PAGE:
The Aleutians 1942–43: Struggle for the North Pacific (Campaign)

Image of The Aleutians 1942–43: Struggle for the North Pacific (Campaign)
Release Date: 
March 19, 2019
Osprey Publishing
Reviewed by: 

"A page-turner illustrated with maps, paintings, and photographs, The Aleutians takes the reader to the action there in 1942 and 1943."

Osprey Publishing continues its series of concise, well-written, professionally designed, beautifully illustrated books on America in the Pacific World War. The Aleutians 1942–43 with Brian Herder as author and Dorothy Hwee as illustrator continues the series. It includes expertly done maps and a bibliography.

The Aleutians form an island chain of "volcanic ash quagmire" where the United States comes closest to Japan and Russia. In 1940, enormous Alaska as a whole "imported ninety percent of its food" but with "no overland connections" and "electricity was rare."

Because of its strategic location, the Aleutians became "American territory potentially open to invasion." The Japanese attack on Pearl Harbor on December 7, 1942, resulted in transforming Alaska "into a war zone" with small garrisons on individual Aleutian Islands and obsolete planes and ships from the resource strapped United States military.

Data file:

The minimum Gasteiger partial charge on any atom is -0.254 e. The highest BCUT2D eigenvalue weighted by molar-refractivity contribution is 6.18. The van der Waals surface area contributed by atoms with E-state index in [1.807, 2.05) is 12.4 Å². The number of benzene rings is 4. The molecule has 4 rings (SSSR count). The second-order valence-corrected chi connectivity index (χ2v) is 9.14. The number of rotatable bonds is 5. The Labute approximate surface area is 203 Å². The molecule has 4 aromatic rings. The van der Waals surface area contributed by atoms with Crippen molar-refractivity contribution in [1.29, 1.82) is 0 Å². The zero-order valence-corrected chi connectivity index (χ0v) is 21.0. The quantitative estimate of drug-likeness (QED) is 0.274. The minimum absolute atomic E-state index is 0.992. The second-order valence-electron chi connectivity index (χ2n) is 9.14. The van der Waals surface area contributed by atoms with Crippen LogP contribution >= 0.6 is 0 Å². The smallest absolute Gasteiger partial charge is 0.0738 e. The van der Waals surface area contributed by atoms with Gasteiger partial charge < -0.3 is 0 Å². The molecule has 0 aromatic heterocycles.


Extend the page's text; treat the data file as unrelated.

On June 3–4, the Japanese and American militaries fought the indecisive battle of Dutch Harbor having to confront the severe weather conditions as much as each other. The decisive American victory at Midway at that time far overshadowed the subsequent Japanese occupation of Attu and Kiska islands, however.

The Japanese "would excavate impressive underground facilities" "with only hand tools available." Its Aleutian garrisons, however, "lacked the high engineering skills and proper heavy equipment" to build the air bases needed to seriously threaten Alaska.

American's military and civilian effort to build up Alaska to defend the huge territory and retake the Aleutians proved much larger. Terrible mistakes, however, cost lives and lost opportunities but the Americans prevailed with courage, incompetence by the Japanese leadership, luck, and "extravagantly disproportionate resources."

For 11 months, the two sides locked in "an endless string of tiny, often individual life-and-death skirmishes played across the vast loneliness of the Pacific." The fighting involved bombers, convoys, seaplanes, submarines, ships, blockade, distance, and the severe climate.

Each side "began tapping their mutual Aleutian sideshow for South Pacific reinforcements." Bombing and shelling left an "undamaged Japanese camp." That changed when the American bomber line closed in on Kiska by occupying nearby Atka and Amchitka islands.

This book wastes no space but it gives thorough summaries of the commanders, Japanese and joint American-Canadian, as well as asserts and strategy. A page-turner illustrated with maps, paintings, and photographs, The Aleutians takes the reader to the action there in 1942 and 1943.

The chapter on the Richmond and "History's last daylight fleet action" proves particularly gripping, as does the account of the battle for Attu. The latter "would prove the United States' second costliest Pacific island battle after Iwo Jima.